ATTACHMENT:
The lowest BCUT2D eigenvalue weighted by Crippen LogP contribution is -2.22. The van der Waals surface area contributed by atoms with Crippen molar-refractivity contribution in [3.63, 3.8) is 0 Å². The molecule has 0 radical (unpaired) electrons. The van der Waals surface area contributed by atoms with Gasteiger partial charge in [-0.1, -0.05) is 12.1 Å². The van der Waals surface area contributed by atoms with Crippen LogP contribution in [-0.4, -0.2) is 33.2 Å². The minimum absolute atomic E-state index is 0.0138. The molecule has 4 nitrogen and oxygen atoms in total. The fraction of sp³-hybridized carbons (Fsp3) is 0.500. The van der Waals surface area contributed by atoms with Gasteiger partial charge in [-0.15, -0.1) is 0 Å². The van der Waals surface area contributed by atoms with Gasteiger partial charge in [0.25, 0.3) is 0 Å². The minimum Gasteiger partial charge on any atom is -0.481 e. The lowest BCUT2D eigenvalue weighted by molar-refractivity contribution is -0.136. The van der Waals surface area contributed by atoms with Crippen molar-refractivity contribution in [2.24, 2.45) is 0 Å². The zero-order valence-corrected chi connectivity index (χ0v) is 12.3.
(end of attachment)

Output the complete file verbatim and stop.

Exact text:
The lowest BCUT2D eigenvalue weighted by Crippen LogP contribution is -2.22. The van der Waals surface area contributed by atoms with Crippen molar-refractivity contribution in [3.63, 3.8) is 0 Å². The molecule has 0 radical (unpaired) electrons. The van der Waals surface area contributed by atoms with Gasteiger partial charge in [-0.1, -0.05) is 12.1 Å². The van der Waals surface area contributed by atoms with Crippen LogP contribution in [-0.4, -0.2) is 33.2 Å². The minimum absolute atomic E-state index is 0.0138. The molecule has 4 nitrogen and oxygen atoms in total. The fraction of sp³-hybridized carbons (Fsp3) is 0.500. The van der Waals surface area contributed by atoms with Gasteiger partial charge in [-0.15, -0.1) is 0 Å². The van der Waals surface area contributed by atoms with Gasteiger partial charge in [0.25, 0.3) is 0 Å². The minimum Gasteiger partial charge on any atom is -0.481 e. The lowest BCUT2D eigenvalue weighted by molar-refractivity contribution is -0.136. The van der Waals surface area contributed by atoms with Crippen molar-refractivity contribution in [2.24, 2.45) is 0 Å². The zero-order valence-corrected chi connectivity index (χ0v) is 12.3.